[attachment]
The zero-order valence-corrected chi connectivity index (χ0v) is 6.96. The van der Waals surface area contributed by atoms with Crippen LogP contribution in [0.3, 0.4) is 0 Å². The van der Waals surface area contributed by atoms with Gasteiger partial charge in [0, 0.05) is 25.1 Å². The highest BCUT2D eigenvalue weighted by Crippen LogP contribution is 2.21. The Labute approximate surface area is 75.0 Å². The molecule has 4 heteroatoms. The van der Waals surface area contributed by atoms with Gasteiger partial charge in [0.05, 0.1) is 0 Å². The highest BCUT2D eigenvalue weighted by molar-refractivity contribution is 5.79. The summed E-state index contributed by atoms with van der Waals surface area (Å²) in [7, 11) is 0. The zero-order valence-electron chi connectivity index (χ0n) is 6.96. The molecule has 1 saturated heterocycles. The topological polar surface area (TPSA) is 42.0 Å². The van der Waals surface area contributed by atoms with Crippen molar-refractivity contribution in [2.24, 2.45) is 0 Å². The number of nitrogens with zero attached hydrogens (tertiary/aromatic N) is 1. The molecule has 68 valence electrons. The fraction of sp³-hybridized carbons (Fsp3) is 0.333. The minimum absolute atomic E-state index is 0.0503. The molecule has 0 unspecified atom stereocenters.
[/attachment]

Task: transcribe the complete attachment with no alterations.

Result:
The zero-order valence-corrected chi connectivity index (χ0v) is 6.96. The van der Waals surface area contributed by atoms with Crippen LogP contribution in [0.3, 0.4) is 0 Å². The van der Waals surface area contributed by atoms with Gasteiger partial charge in [0, 0.05) is 25.1 Å². The highest BCUT2D eigenvalue weighted by Crippen LogP contribution is 2.21. The Labute approximate surface area is 75.0 Å². The molecule has 4 heteroatoms. The van der Waals surface area contributed by atoms with Gasteiger partial charge in [0.05, 0.1) is 0 Å². The highest BCUT2D eigenvalue weighted by molar-refractivity contribution is 5.79. The summed E-state index contributed by atoms with van der Waals surface area (Å²) in [7, 11) is 0. The zero-order valence-electron chi connectivity index (χ0n) is 6.96. The molecule has 1 saturated heterocycles. The topological polar surface area (TPSA) is 42.0 Å². The van der Waals surface area contributed by atoms with Crippen molar-refractivity contribution in [2.24, 2.45) is 0 Å². The number of nitrogens with zero attached hydrogens (tertiary/aromatic N) is 1. The molecule has 68 valence electrons. The fraction of sp³-hybridized carbons (Fsp3) is 0.333. The minimum absolute atomic E-state index is 0.0503. The molecule has 0 unspecified atom stereocenters.